Leaf morphological attributes

Most of the Buster lines demonstrated greater leaf area than the parental lines because of the segregation of genes in the DH population. In a study by [54], significant differences were observed in leaf areas and a weak negative correlation between leaf area and water use efficiency was reported.

Correlation between parameters

No such correlations have been studied specifically, but studies have been done with the plant height and leaf area as the selection criteria. Our results showing the plant height and leaf area positively correlated to each other provides an opportunity to select Buster lines with shorter plant height and lower leaf area at the same time, which are the desirable characteristics of wheat in drought-prone areas.

Growth Chamber study

Gas exchange parameters and leaf fluorescence

In the past, genotypic differences for gas exchange parameters among different wheat varieties are commonly observed [23] [55] [56]. Our results indicate that the differences in Buster lines are prominently expressed under stress than in normal conditions.

Since all gas exchange parameters are directly related to stomatal opening, their increase under heat stress is directly related to increased stomatal apertures. The stomatal conductance is not limited by the high temperature unless water stress is associated with it [57]. The higher stomatal conductance under high temperatures also explains the transpirational cooling mechanism of plants in response to high temperatures. Higher transpiration rates in higher temperatures allow more water vapor to exit the leaves ultimately having a cooling effect. On the other hand, increased stomatal openings allow more CO2 to enter the leaves, which increases photosynthesis. Furthermore, an increase in enzymatic activity of Rubisco with an increase in temperature also influences photosynthesis in high temperatures and sufficient water conditions [22]. A review done by [58] suggests that the yields of cotton and wheat are directly correlated to the stomatal conductance under supra optimal temperatures when there’s no influence of other stresses like drought and vapor pressure deficit. They also concluded that an increase in stomatal conductance is an avoiding type of resistance in response to the high temperatures but the water use efficiency is decreased with the increase in temperature because of wasteful water use, which is in accordance with the results of this experiment. However, in the literature, the gas exchange parameters are found to have no correlation with the yield parameters [59]. This study gives us an idea of the potential performance of Buster lines but cannot conclude on the plant responses to naturally occurring heat stress that is associated with water stress most of the time.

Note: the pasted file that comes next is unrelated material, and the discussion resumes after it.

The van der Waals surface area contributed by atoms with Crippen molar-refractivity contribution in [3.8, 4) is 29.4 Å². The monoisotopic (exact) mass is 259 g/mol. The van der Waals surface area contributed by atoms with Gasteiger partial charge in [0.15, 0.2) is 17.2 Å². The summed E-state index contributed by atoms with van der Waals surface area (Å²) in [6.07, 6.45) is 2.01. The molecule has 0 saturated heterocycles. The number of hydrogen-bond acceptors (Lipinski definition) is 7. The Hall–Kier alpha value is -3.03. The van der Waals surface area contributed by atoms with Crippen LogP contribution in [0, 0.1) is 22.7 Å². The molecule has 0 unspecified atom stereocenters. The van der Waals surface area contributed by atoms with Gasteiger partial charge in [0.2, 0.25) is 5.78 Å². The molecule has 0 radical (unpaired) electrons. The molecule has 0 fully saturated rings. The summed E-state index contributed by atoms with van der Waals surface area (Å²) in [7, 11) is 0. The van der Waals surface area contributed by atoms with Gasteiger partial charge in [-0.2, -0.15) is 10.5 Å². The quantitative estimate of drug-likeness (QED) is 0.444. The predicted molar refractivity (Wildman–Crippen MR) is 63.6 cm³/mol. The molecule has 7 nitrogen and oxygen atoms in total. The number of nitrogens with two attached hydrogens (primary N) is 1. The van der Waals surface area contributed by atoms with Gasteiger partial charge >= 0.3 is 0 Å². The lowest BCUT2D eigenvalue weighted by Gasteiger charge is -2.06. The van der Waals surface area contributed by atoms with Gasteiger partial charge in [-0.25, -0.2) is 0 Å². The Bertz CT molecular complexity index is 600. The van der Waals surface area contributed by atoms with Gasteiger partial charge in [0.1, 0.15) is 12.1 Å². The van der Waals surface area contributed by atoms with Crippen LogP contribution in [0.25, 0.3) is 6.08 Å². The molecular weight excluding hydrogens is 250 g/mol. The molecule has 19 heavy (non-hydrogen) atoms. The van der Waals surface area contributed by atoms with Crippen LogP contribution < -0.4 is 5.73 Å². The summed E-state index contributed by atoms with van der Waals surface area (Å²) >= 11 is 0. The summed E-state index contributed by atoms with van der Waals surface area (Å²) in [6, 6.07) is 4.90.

The correlation of gs with Pn and T is expected because the rate of flow of CO2 and water vapor in and out of the leaves is controlled by the stomatal aperture. However, the negative correlation of IWUE with the gas exchange parameters suggests that water is not being efficiently used and photosynthesis is increased at a very high cost of water.

A study done by [23] under drought reported no correlation between the gas exchange parameters and IWUE.

5. Conclusion

The Buster lines were significantly different in the morphological traits such as plant height, tiller number, and leaf area under heat stress. The tiller number recorded in this study is an indicator of the potential tillering capacity of the genotype. The genotypic differences based on gas exchange parameters were discernible only under heat stress. The variables gs and IWUE explained most of the differences between the treatments. The IWUE decreased in response to heat stress in all Buster lines at different rates, whereas the values for gas exchange parameters increased under heat stress compared to controlled conditions. Thus, the Buster lines can potentially be selected for further breeding programs based on their morphological differences and physiological response to stress.


Authors would like to acknowledge support from Oklahoma Agricultural Experiment Station, Hatch project no. 2969 and Oklahoma Wheat Commission for this study.


DH, Double Haploid; Pn, net photosynthesis; gs, stomatal conductance; Ci, internal CO2 concentration; T, transpiration; IWUE, instantaneous water use efficiency; ETR, electron transport rate; Fv'/Fm', Photosystem II efficiency; IRGA, infrared gas analyzer; CERL, controlled environment research laboratory; µL·L−1, microliter per liter; µmol·m−2·s−1, micro mole per meter squared per second; ROS, reactive oxygen species; OSUWIT, Oklahoma State University Wheat Improvement Team; DMSO, Dimethyl Sulfoxide.

Conflicts of Interest

The authors declare no conflicts of interest regarding the publication of this paper.